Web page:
An interview with Cindy Forbes
by Joe De Dominicis, SOA staff fellow, Canadian membership
“Two roads diverged in a wood, and I, I took the one less traveled by, and that has made all the difference” – Robert Frost
On her journey to the most senior actuarial position at Manulife Financial, Chief Actuary Cindy Forbes has certainly taken the road less traveled. I had the opportunity to sit down with Cindy and discuss a career that has, so far, spanned multiple countries over two continents. Find out how hard work and a spirit of adventure have contributed to Cindy’s success, including being named one of Canada’s 100 most powerful women.
When did you first decide to pursue a career as an Actuary?
Like many actuaries, I did not initially choose actuarial science, but sort of fell into the profession. I originally enrolled in the math program at theUniversityofWaterloo, partially because of the co-op program… but also because it was close to home and I couldn’t afford to go to school out of town. Nor could I afford to attend school for 8 months at a time. When I started, I attended 4 months at a time then went to work to save money for the next term.
At one point I worked as a temporary secretary at a life insurance company, where I first discovered the actuarial profession. I met some actuarial students who encouraged me to take the aptitude test – which I scored well on. And, as none of the other options in the Math co-op program appealed to me, I chose actuarial science.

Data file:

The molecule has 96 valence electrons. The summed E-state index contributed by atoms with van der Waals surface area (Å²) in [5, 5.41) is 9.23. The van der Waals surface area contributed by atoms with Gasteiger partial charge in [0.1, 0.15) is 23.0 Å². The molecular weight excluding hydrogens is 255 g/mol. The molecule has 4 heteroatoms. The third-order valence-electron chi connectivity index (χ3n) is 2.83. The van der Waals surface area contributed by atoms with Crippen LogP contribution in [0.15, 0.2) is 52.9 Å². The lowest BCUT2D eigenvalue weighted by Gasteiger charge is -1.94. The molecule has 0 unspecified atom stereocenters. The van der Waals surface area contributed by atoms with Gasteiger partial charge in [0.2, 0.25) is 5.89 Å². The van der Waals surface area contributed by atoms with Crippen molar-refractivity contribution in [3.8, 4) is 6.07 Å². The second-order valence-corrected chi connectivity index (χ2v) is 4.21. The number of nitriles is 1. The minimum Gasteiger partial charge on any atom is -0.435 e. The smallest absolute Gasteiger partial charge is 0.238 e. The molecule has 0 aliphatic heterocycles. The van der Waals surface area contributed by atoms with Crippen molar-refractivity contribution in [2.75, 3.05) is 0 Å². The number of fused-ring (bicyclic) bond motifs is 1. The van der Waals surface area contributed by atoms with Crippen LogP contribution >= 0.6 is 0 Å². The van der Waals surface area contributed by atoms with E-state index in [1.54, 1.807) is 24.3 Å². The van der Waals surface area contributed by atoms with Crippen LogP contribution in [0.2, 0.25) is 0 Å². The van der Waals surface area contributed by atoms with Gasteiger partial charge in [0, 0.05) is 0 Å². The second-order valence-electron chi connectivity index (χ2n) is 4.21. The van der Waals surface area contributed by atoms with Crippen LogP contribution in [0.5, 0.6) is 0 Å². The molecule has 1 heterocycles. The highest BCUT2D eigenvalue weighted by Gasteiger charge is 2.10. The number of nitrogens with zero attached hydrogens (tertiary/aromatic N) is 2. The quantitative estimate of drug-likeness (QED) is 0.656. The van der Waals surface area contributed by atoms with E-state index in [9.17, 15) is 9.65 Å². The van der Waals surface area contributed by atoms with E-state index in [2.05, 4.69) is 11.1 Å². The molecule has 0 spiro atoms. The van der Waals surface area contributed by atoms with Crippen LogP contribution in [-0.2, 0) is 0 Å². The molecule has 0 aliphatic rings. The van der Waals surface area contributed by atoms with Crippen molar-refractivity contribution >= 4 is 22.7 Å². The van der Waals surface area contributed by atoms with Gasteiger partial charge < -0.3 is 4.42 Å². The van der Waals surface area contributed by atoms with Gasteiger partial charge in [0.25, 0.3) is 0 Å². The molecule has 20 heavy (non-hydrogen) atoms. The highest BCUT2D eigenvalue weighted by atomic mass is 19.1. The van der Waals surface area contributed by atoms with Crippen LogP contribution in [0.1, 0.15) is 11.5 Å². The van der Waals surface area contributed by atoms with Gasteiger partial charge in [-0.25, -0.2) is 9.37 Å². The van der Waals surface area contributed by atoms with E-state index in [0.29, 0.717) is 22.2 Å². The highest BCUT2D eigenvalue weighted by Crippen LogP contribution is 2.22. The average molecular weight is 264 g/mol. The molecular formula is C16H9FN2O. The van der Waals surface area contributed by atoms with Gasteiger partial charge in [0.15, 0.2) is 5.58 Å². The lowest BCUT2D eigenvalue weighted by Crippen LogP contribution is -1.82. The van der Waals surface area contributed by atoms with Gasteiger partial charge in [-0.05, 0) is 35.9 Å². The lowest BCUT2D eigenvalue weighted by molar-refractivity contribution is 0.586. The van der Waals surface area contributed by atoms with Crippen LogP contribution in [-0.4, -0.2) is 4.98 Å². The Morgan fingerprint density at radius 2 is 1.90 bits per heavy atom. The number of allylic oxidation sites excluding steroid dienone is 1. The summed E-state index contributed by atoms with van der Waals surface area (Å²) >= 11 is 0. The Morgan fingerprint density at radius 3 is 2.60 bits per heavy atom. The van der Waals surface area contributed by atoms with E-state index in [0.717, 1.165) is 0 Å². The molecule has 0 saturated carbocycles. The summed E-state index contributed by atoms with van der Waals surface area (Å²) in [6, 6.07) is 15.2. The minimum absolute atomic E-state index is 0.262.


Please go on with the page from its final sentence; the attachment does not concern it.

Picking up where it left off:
You have risen to Chief Actuary at Canada’s largest insurer – one of the most senior actuarial positions in the country. What are some of the keys to your success?
I suppose I owe some of my success to hard work, discipline and a conscientious attitude. I have always been very technical – which helps in this field – and I like mathematics which helped me in University and the early part of my career. Over time I’ve worked on developing my communication and business skills as well as the skills needed to manage and lead people effectively – all of which helped me move beyond a mid-level VP position in the company, to the position I am in today.
How much of your ‘day to day’ is focused on technical aspects versus management and leadership?
The chief actuary role is not as technical as you might think. Although I rely on my understanding of the principles of actuarial science and my technical skills to ensure things make sense at high level– I rarely get into any pure actuarial science calculations.